The battle was over by 6:30 AM on Monday, October 4. American forces were finally evacuated to the UN base by the armored convoy. While leaving the crash site, a group of Rangers and Delta Force operators realized that there was no room left in the vehicles for them and were forced to walk out of the city on foot to a rendezvous point on National Street. This has been commonly referred to as the "Mogadishu Mile". U.S. forces suffered one casualty during the mile, Sergeant Randal J. Ramaglia, after he was hit by a bullet in the back, and successfully evacuated.

In all, 18 U.S. soldiers were killed in action during the battle and another 73 were wounded in action. After the battle, the bodies of several U.S. casualties of the conflict (crewmembers of the Black Hawk "Super 6-4" and their protectors, Delta Force soldiers SFC Shughart and MSG Gordon) were dragged through the streets of Mogadishu by crowds of local civilians and SNA forces. The Malaysian forces lost one soldier and had seven injured, while the Pakistanis suffered two injured. Casualties on the Somali side were heavy, with estimates on fatalities ranging from 315 to over 2,000 combatants. The Somali casualties were a mixture of militiamen and local civilians. Somali civilians suffered heavy casualties due to the dense urban character of that portion of Mogadishu. Two days later, a mortar round fell on the U.S. compound, killing one U.S. soldier, SFC Matt Rierson, and injuring another twelve. A-team on special mission to Durant's downed Blackhawk helicopter had 2 wounded, Boxerman and James on October 6.

Two weeks after the Battle of Mogadishu, General Garrison officially accepted responsibility. In a handwritten letter to President Clinton, Garrison took full responsibility for the outcome of the battle. He wrote that Task Force Ranger had adequate intelligence for the mission and that their objective (capturing targets from the Olympic Hotel) was met.

Order of Battle


Units involved in the battle: Task Force Ranger, including : C Squadron, 1st Special Forces Operational Detachment-Delta (1st SFOD-D) aka "Delta Force" Bravo Company, 3rd Ranger Battalion, 75th Ranger Regiment 1st Battalion, 160th Special Operations Aviation Regiment (Airborne) (The Night Stalkers) with MH-6J and AH-6 "Little Birds" and MH-60 A/L Black Hawks Combat Controllers and Pararescuemen from the USAF 24th Special Tactics Squadron Naval Special Warfare Development Group (Five Navy SEAL operators) CVN-72 USS Abraham Lincoln & Carrier Air Wing 11 Task Force-10th Mountain Division, including: 1st Battalion, 22nd Infantry Regiment 2nd Battalion, 14th Infantry Regiment, 1st platoon, C Company, 1st Battalion, 87th Infantry Regiment 15th FF Battalion, of the Frontier Force Regiment, Pakistan Army 19 Lancers of the Pakistan Army Included with the TF was the 977 MP Co. United Nations Forces 19th Battalion, Royal Malay Regiment of the Malaysian Army 11th Regiment, Grup Gerak Khas (few GGK operators during rescue the Super 6-1 crews) 10th Battalion Baloch Regiment of the Pakistan Army, (less two companies who were held in reserve)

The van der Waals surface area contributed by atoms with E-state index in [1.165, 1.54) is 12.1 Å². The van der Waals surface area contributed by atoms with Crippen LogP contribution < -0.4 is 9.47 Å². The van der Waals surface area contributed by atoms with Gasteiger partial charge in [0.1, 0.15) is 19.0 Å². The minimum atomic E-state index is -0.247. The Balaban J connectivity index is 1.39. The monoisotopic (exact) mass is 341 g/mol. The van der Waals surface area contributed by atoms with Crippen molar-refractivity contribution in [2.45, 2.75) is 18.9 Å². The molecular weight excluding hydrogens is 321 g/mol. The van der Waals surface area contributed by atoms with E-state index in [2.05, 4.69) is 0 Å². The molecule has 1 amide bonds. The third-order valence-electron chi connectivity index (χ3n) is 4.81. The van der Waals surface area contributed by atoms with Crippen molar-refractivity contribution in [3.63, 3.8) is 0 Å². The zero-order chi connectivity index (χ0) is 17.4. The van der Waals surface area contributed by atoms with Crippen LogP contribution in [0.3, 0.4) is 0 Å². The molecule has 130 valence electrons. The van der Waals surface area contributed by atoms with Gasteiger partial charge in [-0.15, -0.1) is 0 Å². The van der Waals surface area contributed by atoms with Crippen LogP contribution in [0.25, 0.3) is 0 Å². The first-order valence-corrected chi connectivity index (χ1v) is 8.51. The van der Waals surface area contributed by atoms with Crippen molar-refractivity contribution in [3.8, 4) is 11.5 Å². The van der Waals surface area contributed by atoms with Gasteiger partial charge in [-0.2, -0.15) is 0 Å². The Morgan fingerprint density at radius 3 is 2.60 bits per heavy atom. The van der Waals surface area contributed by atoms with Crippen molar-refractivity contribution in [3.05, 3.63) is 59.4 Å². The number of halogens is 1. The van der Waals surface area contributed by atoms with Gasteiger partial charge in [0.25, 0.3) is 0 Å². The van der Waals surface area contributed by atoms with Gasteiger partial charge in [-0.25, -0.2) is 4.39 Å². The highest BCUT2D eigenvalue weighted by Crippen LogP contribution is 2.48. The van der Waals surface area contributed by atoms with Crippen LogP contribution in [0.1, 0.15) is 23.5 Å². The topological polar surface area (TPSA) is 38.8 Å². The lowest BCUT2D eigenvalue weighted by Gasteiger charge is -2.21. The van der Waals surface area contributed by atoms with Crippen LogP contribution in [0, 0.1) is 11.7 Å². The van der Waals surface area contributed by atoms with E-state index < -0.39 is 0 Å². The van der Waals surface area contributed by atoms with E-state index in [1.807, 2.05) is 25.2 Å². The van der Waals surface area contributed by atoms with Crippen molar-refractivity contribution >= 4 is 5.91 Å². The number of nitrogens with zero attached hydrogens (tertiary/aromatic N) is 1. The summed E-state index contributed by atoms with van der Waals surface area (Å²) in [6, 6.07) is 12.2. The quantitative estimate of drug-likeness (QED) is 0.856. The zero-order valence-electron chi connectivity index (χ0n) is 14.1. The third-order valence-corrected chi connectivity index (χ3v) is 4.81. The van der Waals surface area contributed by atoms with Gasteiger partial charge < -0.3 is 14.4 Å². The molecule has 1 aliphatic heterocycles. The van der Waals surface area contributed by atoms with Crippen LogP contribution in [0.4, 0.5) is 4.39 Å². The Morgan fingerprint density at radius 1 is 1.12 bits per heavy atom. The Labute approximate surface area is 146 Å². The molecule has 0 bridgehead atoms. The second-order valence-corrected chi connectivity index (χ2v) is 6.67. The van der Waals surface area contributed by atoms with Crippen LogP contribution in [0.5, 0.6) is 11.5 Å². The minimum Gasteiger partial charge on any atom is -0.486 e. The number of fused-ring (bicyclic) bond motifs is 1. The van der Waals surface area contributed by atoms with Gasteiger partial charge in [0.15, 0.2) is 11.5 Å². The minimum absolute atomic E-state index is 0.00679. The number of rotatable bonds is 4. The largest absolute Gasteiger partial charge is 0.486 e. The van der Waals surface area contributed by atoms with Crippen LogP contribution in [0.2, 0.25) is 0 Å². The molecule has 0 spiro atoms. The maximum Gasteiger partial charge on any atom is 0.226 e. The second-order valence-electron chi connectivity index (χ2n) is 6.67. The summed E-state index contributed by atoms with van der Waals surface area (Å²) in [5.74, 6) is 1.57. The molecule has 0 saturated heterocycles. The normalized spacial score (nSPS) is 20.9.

Somali Militias

The size and organizational structure of Somali forces are not known in detail. In all, between 2,000-4,000 regular militia members are believed to have participated, almost all of which belonged to Aidid's Somali National Alliance, drawing largely from the Habar Gedir clan. Ever since July 12, 1993, Habar Gedir had been at war with America.

The Somali National Alliance (SNA) was formed 14 August 1992. It began as the United Somali Congress under the lead of General Mohamad Farah Aidid. At the time of Operation Gothic Serpent, the SNA was composed of Col. Omar Gess' Somali Patriotic Movement, the Somali Democratic Movement, the combined Digil and Mirifleh clans, the Habr Gedir of the United Somali Congress headed by General Aidid, and the newly established Southern Somali National Movement. After formation, the SNA immediately staged an assault against the militia of the Hawadle Hawiye clan, who controlled the Mogadishu port area. As a result, the Hawadle Hawiye were pushed out of the area, and Aidid's forces took control.


Known casualties

Body recovery

Following the battle, the bodies of American soldiers were dragged through the streets and maimed. Through negotiation and threats to the Habr Gidr clan leaders by ambassador Robert B. Oakley, all bodies were eventually recovered. The bodies were returned in horrible condition, one with a severed head. Michael Durant was released after 11 days of captivity. On the beach near the base, a memorial was held for those who were killed in combat.


PFC Mat Aznan Awang, driver of a Malaysian Condor armoured personnel carrier, was killed when his vehicle was hit by an RPG on October 3. He was posthumously promoted to corporal, and awarded the Seri Pahlawan Gagah Perkasa medal.


A Pakistani soldier was killed and two Pakistanis were wounded.


Ambassador Robert B. Oakley, the U.S. special representative to Somalia, is quoted as saying: "My own personal estimate is that there must have been 1,500 to 2,000 Somalis killed and wounded that day, because that battle was a true battle. And the Americans and those who came to their rescue, were being shot at from all sides ... a deliberate war battle, if you will, on the part of the Somalis. And women and children were being used as shields and some cases women and children were actually firing weapons, and were coming from all sides. Sort of a rabbit warren of huts, houses, alleys, and twisting and turning streets, so those who were trying to defend themselves were shooting back in all directions. Helicopter gun ships were being used as well as all sorts of automatic weapons on the ground by the U.S. and the United Nations. The Somalis, by and large, were using automatic rifles and grenade launchers and it was a very nasty fight, as intense as almost any battle you would find."

However, Aidid himself claimed that only 315 - civilians and militia - were killed and 812 wounded. Captain Haad, in an interview on American public television, said 133 of the SNA militia were killed.

Miliaty Fallout